Wednesday, February 13, 2013

Record breaking early flowering in 2010 and 2012

Post by Libby Ellwood and Richard Primack

In our rambles around Concord last spring, we noticed that the timing of events was dramatically different than what Thoreau had seen. After a mild winter and very warm spring, the plants were flowering way ahead of schedule. When we checked sites weeks ahead of when they had flowered in Thoreau’s time, we found that plants were often about to flower, or even just starting to flower. When we entered our new flowering records from 2012 into our dataset we saw that this was in fact an extraordinary year - plants were flowering three weeks earlier than they were when Thoreau observed them 150 years ago! We made some calls and discovered that not only were things unusual in Massachusetts, but they were unusual in Wisconsin too. Building on observations made by Aldo Leopold, the famous author of A Sand County Almanac, ecologist Stan Temple and colleagues found that plants in Wisconsin are flowering 24 days earlier than they were in the 1930's and 40's. Several important results have come out of our analysis. Plants in Massachusetts flowered much earlier in 2012, and also in 2010 which was another warm year, than they had in previous years based on our long-term datasets started by Thoreau. These results demonstrate that even under the record warm temperatures of recent years, plants have kept pace and continue to flower earlier in warmer years. At some point we expect that plants in Concord will start to experience the negative consequences of early warm springs and mild winters associated with global climate change. Plants might stop flowering earlier, or perhaps even stop flowering altogether and die off if it gets too hot for them. We were also able to demonstrate that these long-term records gathered by Thoreau and Leopold can be used to predict flowering, even in exceptionally warm years.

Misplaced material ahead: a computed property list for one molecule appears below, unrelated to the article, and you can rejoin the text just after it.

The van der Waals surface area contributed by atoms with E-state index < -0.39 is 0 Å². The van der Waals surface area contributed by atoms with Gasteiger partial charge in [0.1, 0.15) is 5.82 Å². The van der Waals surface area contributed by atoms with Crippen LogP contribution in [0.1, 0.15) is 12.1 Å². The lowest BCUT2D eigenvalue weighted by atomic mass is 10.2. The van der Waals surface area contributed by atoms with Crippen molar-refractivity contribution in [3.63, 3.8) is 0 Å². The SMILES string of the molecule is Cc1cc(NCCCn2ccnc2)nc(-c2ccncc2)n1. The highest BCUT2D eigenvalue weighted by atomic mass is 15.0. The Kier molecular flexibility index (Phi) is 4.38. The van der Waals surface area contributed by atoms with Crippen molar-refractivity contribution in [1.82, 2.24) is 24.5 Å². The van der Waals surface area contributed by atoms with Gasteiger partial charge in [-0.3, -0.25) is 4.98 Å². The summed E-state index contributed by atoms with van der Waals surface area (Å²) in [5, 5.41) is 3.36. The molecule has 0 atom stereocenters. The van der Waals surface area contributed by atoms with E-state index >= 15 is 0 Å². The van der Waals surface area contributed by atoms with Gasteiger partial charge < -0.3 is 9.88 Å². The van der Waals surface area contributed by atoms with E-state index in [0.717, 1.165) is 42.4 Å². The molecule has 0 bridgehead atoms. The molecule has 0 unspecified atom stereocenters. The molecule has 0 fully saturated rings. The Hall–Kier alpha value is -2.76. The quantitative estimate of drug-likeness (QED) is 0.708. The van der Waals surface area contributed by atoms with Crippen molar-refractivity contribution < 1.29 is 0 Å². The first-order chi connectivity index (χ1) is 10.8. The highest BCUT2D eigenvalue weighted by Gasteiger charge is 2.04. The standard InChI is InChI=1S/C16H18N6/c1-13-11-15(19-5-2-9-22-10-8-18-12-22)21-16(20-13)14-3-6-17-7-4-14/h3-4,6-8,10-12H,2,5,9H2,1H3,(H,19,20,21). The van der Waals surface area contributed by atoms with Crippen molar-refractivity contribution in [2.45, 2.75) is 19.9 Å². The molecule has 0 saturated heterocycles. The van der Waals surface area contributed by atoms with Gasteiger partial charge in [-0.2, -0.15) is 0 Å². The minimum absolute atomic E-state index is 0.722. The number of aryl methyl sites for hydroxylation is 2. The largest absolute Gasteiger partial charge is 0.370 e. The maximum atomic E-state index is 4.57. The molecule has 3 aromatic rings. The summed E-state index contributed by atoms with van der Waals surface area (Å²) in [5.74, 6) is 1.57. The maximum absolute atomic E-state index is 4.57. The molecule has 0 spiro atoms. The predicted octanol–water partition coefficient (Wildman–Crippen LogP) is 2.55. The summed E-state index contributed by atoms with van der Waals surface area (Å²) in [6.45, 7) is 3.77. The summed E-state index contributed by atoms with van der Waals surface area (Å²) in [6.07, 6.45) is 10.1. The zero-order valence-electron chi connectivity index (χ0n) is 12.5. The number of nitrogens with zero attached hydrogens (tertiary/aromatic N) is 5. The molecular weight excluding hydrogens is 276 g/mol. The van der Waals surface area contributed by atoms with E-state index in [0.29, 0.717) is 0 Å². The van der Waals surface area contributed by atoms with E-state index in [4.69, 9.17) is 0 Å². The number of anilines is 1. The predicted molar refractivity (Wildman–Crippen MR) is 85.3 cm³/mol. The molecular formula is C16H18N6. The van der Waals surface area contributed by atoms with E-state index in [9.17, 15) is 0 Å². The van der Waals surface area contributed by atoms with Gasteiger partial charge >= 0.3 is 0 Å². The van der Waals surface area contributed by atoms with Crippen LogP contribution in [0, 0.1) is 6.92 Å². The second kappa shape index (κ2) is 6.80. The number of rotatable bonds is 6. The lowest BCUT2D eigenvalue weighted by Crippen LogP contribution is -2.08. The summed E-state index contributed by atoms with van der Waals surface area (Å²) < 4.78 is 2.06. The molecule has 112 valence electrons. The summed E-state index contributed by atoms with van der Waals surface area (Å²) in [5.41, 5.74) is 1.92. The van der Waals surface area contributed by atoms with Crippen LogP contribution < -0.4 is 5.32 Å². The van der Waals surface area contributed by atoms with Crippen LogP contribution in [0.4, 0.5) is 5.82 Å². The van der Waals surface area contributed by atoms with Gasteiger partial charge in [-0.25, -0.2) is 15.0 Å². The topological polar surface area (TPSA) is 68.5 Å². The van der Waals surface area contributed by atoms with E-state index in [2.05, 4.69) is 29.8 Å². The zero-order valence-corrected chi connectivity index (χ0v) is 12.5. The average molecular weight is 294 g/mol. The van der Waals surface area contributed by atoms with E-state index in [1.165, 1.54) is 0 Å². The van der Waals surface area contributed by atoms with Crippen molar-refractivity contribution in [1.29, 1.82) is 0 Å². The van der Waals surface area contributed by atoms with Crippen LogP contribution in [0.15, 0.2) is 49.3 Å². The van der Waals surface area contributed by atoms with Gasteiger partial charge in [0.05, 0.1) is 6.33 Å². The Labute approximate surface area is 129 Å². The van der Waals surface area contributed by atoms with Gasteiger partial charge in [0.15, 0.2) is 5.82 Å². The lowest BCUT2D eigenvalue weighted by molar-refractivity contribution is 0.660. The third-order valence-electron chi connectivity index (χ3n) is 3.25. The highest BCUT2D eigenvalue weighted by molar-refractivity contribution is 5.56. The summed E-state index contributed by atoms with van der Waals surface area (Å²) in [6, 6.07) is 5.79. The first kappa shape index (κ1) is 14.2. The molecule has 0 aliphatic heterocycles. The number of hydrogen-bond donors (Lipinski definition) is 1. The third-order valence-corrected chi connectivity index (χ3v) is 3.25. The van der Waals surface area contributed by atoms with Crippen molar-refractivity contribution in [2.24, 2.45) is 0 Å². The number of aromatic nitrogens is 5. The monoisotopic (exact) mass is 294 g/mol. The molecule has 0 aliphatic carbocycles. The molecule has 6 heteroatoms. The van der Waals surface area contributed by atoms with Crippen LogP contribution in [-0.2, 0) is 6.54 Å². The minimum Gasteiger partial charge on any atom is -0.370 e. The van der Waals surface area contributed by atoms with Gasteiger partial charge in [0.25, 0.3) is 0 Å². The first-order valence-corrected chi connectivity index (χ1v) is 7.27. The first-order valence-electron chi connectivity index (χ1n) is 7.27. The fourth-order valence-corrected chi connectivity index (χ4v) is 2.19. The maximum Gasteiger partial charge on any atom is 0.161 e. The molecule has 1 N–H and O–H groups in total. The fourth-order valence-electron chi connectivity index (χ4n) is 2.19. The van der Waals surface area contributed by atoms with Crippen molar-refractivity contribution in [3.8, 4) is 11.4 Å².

Read more about our study in the PLoS ONE article, or other media outlets:
US News

No comments:

Post a Comment